We analyzed 12 different traits in first parity, including production, conformation, fertility, and other functional traits. Phenotype data were obtained from national milk recording schemes and breeding values from the Nordic Cattle Genetic Evaluation.
Direct genomic breeding values were calculated using genomic BLUP and combined with traditional breeding values, using bivariate blending. The data covered 14,862 Red Dairy Cattle, 17,145 Holstein, and 7,330 Jersey genotyped virgin heifers born between 2013 and 2015 in Denmark, Finland, and Sweden. Phenotypes adjusted for systematic environmental effects were used as measures of cow performance.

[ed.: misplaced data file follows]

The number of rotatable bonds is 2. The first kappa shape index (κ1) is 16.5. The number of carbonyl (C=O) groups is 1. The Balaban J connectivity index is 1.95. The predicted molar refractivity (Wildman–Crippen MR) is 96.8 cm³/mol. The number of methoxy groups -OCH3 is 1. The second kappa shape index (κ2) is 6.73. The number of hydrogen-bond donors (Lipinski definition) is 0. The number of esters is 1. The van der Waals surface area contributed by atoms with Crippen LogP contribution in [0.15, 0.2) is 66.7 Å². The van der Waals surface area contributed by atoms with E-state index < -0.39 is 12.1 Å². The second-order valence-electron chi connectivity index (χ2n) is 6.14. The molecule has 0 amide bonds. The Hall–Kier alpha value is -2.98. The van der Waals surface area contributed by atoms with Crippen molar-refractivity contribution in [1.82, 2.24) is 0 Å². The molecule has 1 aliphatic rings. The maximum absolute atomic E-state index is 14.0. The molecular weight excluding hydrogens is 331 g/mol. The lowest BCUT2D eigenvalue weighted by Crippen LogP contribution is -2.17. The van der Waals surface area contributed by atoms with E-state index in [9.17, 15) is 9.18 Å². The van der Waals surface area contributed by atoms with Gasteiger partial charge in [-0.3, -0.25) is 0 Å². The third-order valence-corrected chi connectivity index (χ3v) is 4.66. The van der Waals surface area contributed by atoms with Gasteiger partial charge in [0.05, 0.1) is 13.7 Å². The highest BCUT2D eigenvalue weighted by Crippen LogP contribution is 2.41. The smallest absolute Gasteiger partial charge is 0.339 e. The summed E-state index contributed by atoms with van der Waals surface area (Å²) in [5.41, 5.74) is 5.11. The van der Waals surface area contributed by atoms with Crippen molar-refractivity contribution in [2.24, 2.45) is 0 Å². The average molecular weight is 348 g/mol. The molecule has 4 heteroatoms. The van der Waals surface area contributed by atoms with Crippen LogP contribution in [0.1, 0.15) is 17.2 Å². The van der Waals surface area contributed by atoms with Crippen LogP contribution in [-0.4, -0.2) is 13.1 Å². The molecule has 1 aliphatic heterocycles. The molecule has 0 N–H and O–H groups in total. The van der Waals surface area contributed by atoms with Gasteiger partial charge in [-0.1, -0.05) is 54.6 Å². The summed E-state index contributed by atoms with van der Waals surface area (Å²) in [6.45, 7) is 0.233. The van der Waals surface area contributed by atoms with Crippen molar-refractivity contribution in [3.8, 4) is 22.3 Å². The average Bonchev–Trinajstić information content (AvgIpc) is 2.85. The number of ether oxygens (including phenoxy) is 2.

Two methods were used to compared virgin heifer genomically enhanced breeding values (GEBV) and parent average breeding values (PA) regarding their ability to predict future cow performance: (1) correlations between breeding values and adjusted phenotypes, (2) ranking cows into 4 quartiles for their virgin heifer GEBV or PA, and calculating actual cow performance for each quartile.
We showed that virgin heifer GEBV predicted cow performance significantly better than PA for the vast majority of analyzed traits. The correlations with adjusted phenotypes were 38 to 136% higher for GEBV than for PA in Red Dairy Cattle, 42 to 194% higher for GEBV in Holstein, and 11 to 78% higher for GEBV in Jersey. The relative change between GEBV bottom and top quartiles compared with that between PA bottom and top quartiles ranged from 9 to 261% for RDC, 42 to 138% for Holstein, and 4 to 90% for Jersey.
Hence, farmers in Denmark, Finland, and Sweden can have confidence in using genomic technology on their herds.